Would you go fridgeless?

Whenever I’m stocking up food for the week to come, I’m always overambitious. By that I mean that I aim to cook food at home every single day of the week, both for myself and culinary passers-by. This leads to a heavily loaded fridge and sackfuls of fruits and veggies that overcrowd the little bowl strategically placed on top of my microwave to keep them from filling my counter. And, as every weekend, I throw away at least some of my food, since it is too well preserved in the fridge – gradually any traditional knowledge I have ever had about food preservation fades away.  The fridge is my salt, sugar, vinegar and alcohol. Jihyun Ryou agrees with me, or I agree with her. She finds “that we hand over the responsibility of taking care of food to the technology, the refrigerator” and therefore studied traditional food preservation practices. She turned her thorough research into startling designs of spices-jars, carrot shelves, egg glasses and a vegetables-watering-can. I might go fridgeless, soon. What else could we do without?

3 thoughts on “Would you go fridgeless?

  1. You have said it yourself: YOU are overambitious, and YOU stock up on the weekend. Your practices are not internally consistent. Of course this is not unusual, overpurchase of food is one of the leading causes of food waste.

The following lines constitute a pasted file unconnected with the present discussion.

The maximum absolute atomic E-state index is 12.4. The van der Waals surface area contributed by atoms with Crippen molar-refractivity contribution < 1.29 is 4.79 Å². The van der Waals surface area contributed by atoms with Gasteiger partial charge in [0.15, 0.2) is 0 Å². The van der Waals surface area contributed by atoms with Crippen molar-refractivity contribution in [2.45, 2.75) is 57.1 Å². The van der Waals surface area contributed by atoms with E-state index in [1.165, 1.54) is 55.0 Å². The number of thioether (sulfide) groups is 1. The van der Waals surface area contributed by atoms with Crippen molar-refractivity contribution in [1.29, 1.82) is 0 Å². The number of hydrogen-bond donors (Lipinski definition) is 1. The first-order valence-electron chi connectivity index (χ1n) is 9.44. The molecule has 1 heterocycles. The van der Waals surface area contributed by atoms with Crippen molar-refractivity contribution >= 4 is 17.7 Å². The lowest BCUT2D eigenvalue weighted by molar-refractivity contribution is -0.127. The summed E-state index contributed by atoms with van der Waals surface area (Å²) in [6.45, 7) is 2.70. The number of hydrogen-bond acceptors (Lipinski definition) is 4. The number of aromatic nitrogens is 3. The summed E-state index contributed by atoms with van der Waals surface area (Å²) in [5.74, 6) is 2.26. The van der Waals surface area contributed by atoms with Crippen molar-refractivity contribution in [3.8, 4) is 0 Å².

I would like to throw back the question to you: would you accept spending every day 10 minutes in a supermarket (or friendly Turkish grocery) buying more or less what you need for the day?

    This way you could do with a really tiny refrigerator, or perhaps none at all, if you renounce fresh milk and unsalted butter. Or you could do like my grandmother used to do, and place perishables on the window sills or the balcony, where it is generally cooler than inside the home. Then of course you are at the mercy of the weather…

  2. Hi Walter, to be honest, I do exactly what you say: going to the Turkish grocery store on a daily basis to by the food I need for that day, apart from some general stocks. However, I tried to both think of my soon-approaching-working-life wherein shopping for the whole week might turn out to be a necessity, and I simultaneously tried to identify with those people that already approach their food routines in that overstocking-manner. Also, as an urbanite, I happen to live next to a street filled with little food stores, whereas most people are limited to supermarkets, or shopping once a week due to time-constraints. Living in the city makes my food routine flexible, where others don’t have that option.

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